Rather than just replace the NEW JAZZ Collector’s Guide First Edition with a Second Edition, which I will do in time, I would like to share just the fruits of a more depth analysis of the timeline of New Jazz original editions. The sections below are original material not included in the previous post.
Release Timeline of New Jazz Titles?
New Jazz was one of several labels Prestige founder Bob Weistock used, a flag of convenience, not an iconic brand. It was a vehicle for both new releases, and reissues of old releases. But there are some extraordinarily important new releases as first pressings on that label.
In the absence of changing company addresses on labels and covers, beloved of Blue Note collector, the pressing die marks created during vinyl manufacture process remain the most promising “forensic” indicator of New Jazz “original pressing” status.
There seems widespread uncertainty over classifying a pressing as “deep groove” or not deep groove. After looking at a large number of examples, this classification I found most useful for New Jazz, albeit my own invention.
If the relationship between title first release date and the die-marks in use at that time can be established, the original pressing of each title during the main five years can be distinguished from later repressings. The dies in use when that record was first pressed give a more confident basis for asserting “original” status. For example, according to its date of release, the first pressing of a New Jazz title may be wide deep groove, narrow deep groove, or no deep groove. However if wide deep groove copies exists, a narrow deep groove will likely be a second pressing.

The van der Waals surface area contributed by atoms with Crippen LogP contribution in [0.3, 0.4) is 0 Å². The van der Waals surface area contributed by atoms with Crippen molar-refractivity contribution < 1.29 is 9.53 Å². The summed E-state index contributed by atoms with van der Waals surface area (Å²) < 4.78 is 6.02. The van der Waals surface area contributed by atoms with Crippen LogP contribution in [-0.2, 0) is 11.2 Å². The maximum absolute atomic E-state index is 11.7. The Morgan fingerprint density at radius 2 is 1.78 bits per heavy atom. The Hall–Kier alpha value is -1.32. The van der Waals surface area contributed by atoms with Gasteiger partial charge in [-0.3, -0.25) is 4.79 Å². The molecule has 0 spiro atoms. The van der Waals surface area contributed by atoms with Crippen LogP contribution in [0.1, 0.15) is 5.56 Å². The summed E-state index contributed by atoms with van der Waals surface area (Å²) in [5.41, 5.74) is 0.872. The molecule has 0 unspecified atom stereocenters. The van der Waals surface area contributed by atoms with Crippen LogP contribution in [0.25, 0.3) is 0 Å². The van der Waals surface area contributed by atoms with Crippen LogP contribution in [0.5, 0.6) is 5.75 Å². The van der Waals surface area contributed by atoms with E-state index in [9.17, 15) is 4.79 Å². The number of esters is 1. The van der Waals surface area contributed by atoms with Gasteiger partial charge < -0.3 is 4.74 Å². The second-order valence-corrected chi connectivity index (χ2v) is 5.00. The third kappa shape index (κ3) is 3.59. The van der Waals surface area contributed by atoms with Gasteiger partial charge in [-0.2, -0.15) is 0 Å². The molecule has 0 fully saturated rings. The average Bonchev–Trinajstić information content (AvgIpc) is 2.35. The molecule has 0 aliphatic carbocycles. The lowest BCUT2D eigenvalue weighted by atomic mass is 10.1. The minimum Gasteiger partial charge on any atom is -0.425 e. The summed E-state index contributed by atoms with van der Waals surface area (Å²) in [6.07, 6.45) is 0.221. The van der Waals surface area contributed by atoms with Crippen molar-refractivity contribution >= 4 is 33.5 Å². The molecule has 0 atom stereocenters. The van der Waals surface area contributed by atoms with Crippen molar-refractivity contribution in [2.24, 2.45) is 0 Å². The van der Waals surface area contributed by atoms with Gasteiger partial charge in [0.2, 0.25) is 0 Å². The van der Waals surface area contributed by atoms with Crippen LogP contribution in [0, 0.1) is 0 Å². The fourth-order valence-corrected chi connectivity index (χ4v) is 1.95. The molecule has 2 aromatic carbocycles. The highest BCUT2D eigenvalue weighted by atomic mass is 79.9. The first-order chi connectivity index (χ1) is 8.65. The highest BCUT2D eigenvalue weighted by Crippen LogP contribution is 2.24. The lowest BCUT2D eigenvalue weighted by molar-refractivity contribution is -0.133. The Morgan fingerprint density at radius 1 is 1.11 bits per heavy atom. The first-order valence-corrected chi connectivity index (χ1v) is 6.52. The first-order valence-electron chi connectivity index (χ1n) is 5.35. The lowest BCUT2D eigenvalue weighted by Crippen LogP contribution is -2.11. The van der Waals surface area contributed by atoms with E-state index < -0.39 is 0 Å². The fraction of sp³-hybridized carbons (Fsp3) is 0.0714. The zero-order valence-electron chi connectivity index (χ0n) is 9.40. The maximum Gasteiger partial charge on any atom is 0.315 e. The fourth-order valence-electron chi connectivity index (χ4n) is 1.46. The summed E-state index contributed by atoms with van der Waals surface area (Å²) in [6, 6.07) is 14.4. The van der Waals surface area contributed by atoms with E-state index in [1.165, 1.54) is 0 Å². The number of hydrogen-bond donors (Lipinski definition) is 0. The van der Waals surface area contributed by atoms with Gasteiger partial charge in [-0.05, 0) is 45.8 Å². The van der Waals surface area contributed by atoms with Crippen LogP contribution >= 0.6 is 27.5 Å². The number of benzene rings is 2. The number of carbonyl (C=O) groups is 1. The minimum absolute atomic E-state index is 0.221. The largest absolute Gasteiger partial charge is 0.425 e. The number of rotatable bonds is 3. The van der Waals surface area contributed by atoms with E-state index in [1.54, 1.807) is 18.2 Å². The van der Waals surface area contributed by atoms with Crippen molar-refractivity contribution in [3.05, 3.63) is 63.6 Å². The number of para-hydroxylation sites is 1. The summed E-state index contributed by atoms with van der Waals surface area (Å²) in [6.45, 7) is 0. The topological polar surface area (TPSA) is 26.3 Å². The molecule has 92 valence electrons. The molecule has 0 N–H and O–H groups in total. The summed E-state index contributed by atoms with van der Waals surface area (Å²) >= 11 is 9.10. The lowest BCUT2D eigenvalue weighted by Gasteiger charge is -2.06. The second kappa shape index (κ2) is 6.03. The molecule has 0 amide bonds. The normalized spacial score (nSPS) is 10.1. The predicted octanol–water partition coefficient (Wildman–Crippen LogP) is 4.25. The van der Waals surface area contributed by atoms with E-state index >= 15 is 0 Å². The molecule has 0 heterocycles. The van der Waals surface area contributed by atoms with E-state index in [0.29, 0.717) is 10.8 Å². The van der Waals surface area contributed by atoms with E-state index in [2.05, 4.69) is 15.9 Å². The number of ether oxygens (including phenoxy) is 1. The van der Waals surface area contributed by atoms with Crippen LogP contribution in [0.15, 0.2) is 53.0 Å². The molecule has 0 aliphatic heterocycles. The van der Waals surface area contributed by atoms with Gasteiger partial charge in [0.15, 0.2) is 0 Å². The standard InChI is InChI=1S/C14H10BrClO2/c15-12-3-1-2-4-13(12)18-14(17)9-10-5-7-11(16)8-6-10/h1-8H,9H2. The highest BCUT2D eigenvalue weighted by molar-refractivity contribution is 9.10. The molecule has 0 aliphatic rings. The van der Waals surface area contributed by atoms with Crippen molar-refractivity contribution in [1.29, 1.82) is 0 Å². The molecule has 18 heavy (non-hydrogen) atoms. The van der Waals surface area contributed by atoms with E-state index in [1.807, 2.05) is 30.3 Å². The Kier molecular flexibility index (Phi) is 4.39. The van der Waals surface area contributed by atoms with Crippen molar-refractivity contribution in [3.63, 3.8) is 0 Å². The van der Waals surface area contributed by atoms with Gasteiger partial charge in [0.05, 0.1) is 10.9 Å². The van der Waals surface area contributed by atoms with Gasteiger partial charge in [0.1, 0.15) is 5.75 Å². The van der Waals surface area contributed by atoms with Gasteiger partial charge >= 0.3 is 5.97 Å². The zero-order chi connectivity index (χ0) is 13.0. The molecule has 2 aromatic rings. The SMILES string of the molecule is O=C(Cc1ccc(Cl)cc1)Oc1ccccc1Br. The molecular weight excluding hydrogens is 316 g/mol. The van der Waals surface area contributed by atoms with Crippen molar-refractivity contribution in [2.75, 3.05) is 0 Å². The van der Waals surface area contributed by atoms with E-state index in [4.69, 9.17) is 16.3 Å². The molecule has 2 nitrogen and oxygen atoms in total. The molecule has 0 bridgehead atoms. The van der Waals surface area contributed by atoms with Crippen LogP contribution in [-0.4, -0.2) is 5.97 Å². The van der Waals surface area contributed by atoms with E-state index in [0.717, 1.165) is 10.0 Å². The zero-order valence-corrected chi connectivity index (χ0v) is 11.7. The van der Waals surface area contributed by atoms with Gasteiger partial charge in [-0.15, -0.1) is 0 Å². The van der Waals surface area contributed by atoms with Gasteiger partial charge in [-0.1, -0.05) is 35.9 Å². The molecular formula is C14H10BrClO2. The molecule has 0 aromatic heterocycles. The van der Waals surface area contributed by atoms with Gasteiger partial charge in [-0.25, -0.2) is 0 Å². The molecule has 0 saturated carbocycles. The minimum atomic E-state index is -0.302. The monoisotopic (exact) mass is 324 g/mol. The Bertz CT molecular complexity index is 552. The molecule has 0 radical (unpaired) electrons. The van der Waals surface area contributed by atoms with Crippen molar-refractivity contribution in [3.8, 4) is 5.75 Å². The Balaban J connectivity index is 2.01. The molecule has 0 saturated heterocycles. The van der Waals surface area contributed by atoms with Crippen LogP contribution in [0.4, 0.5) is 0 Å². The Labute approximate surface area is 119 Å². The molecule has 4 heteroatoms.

When was this record manufactured?
The session date is sometimes used as proxy for “Year” entry in Discogs. It is not an accurate indicator of manufacture/release dates. Reissues of earlier recordings were often slipped into the New Jazz release schedule and there is a highly variable lag between session date and likely release date, 6 months to a year or longer is not untypical with New Jazz. (Blue Notes were released mostly in a more timely way, though not always)